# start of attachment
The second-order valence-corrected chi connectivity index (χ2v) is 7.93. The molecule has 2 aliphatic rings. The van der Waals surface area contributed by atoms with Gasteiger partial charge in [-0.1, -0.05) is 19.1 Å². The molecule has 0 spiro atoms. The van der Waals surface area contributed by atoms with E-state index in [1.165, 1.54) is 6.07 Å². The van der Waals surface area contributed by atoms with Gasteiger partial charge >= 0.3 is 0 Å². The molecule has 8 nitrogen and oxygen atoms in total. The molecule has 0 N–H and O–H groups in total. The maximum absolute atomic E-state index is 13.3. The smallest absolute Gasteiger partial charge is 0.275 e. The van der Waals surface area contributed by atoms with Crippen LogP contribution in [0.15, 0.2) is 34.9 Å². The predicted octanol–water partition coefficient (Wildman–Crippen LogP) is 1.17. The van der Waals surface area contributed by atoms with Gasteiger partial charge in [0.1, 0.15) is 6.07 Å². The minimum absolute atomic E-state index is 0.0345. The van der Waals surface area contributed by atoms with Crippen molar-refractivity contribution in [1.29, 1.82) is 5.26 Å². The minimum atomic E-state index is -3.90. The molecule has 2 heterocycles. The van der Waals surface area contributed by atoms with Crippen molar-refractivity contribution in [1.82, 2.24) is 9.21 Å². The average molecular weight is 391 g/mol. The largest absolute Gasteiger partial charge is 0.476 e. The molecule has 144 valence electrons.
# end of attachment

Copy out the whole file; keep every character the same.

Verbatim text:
The second-order valence-corrected chi connectivity index (χ2v) is 7.93. The molecule has 2 aliphatic rings. The van der Waals surface area contributed by atoms with Gasteiger partial charge in [-0.1, -0.05) is 19.1 Å². The molecule has 0 spiro atoms. The van der Waals surface area contributed by atoms with E-state index in [1.165, 1.54) is 6.07 Å². The van der Waals surface area contributed by atoms with Gasteiger partial charge >= 0.3 is 0 Å². The molecule has 8 nitrogen and oxygen atoms in total. The molecule has 0 N–H and O–H groups in total. The maximum absolute atomic E-state index is 13.3. The smallest absolute Gasteiger partial charge is 0.275 e. The van der Waals surface area contributed by atoms with Crippen LogP contribution in [0.15, 0.2) is 34.9 Å². The predicted octanol–water partition coefficient (Wildman–Crippen LogP) is 1.17. The van der Waals surface area contributed by atoms with Gasteiger partial charge in [0.1, 0.15) is 6.07 Å². The minimum absolute atomic E-state index is 0.0345. The van der Waals surface area contributed by atoms with Crippen molar-refractivity contribution in [1.29, 1.82) is 5.26 Å². The minimum atomic E-state index is -3.90. The molecule has 2 heterocycles. The van der Waals surface area contributed by atoms with Crippen molar-refractivity contribution in [1.82, 2.24) is 9.21 Å². The average molecular weight is 391 g/mol. The largest absolute Gasteiger partial charge is 0.476 e. The molecule has 144 valence electrons.